In the preface to his 1657 translation of Blaise Pascal’s satirical dismantling of post-Reformation Catholic ethical thought,The Provincial Letters, Henry Hammond, a widely respected royalist and Anglican cleric, could find nothing but insidious and dangerous scheming in “the mystery of Jesuitisme.” The Jesuits, Hammond contends, seek “to grasp all the world to themselves, and to usurp an universal empire over men’s consciences.” Rejecting God’s precepts and rules, they endeavor to win people over with a...

  6. Part Two: Courtiers and Women Ask the Question
    • Chapter Four Courtiers
      (pp. 153-198)

      “The flatterer is the enemy of all virtue,” John of Salisbury warns in thePolicraticus, a work he composed in 1159, “and forms as it were a cataract over the eye of him whom he engages in conversation.” With seemingly kind and encouraging words, pledges of love and fidelity, fine manners and concerned gestures, the flatterer blinds his victim, fills his ears with lies, and stokes his vanity. “Men of this type,” John continues, “always speak to give pleasure, never to tell the truth. The words in their mouths are wicked guile which, even when friends are in error, bellows...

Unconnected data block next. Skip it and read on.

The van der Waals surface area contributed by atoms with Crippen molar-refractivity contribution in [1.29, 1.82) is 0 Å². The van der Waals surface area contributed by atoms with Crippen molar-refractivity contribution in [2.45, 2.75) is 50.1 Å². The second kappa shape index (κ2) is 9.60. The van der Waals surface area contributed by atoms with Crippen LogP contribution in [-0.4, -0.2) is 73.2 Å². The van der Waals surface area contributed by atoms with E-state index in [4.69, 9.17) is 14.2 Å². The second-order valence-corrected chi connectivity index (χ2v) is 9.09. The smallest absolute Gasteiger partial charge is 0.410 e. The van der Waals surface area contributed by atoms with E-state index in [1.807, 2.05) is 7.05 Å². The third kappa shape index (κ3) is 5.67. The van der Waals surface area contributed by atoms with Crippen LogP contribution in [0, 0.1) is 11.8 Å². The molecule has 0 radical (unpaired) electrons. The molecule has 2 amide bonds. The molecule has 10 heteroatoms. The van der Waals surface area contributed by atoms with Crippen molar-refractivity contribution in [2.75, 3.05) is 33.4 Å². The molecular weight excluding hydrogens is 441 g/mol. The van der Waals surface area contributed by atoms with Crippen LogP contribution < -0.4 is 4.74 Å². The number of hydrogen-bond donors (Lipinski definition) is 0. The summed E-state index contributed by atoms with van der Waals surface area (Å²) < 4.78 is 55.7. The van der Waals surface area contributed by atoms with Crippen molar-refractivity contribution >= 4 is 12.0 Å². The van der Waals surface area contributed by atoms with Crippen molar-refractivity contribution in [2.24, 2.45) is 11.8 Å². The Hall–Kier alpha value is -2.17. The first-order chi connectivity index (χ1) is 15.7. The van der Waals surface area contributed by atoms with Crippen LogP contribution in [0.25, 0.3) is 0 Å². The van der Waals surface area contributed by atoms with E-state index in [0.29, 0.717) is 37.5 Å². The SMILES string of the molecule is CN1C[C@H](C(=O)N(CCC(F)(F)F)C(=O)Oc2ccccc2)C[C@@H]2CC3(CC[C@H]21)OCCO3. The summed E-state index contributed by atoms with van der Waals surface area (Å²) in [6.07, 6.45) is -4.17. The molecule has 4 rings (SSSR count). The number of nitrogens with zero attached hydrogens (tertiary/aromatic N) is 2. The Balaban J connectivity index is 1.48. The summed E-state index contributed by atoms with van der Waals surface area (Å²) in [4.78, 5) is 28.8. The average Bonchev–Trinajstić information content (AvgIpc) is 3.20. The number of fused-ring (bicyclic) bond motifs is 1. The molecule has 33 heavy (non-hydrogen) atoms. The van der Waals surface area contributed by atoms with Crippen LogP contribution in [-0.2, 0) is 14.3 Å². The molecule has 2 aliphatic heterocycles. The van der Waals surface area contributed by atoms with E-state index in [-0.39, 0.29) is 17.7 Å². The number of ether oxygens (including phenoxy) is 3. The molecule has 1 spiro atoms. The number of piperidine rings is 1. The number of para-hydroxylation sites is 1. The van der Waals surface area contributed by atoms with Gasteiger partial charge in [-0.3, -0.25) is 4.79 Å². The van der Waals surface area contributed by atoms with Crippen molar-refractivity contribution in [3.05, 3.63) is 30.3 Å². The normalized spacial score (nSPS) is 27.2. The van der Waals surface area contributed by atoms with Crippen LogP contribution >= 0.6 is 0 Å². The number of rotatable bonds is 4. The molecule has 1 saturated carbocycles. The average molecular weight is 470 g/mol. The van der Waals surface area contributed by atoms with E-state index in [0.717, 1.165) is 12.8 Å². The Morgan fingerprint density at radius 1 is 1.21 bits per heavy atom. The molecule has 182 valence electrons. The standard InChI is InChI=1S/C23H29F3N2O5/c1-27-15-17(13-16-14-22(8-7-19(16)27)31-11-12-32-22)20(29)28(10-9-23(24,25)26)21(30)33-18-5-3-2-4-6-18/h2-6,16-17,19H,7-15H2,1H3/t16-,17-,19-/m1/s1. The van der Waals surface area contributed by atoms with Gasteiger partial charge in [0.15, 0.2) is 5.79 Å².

• Chapter Five Women
      (pp. 199-246)

      There are liars and there are women, and every woman is a liar.

      A difficult lesson learned and unwanted, but impossible to avoid, even behind closed doors in the solitude of one’s own room. This is where Christine de Pizan learns it, after a long day of exhausting study. Tired of working her way through oversize treatises full of subtle and difficult arguments, she scans the shelves that surround her for some light poetry. She reaches up for a book she doesn’t recognize and, discovering it is by Matheolus, smiles. Although she has never read it, she has “often heard...

  7. Conclusion: The Lie Becomes Modern
    (pp. 247-256)

    In theDiscourse on the Origins of Inequality, Jean-Jacques Rousseau offers his own account of the origin of lies and deception. Invoking no sacred garden, neither God nor serpent, Rousseau tells the story of wild men and women, once solitary but contented wanderers, now coming together to form the first families and, soon, the first societies. Settled in gatherings of primitive huts, they slowly develop language and tools, the first farms, and the art of metallurgy. With agriculture, they discover the need to divide land, to assign each lot to the man who tills it and, over time, from years...

  8. Notes
    (pp. 257-302)
  9. Bibliography
    (pp. 303-326)
  10. Index
    (pp. 327-332)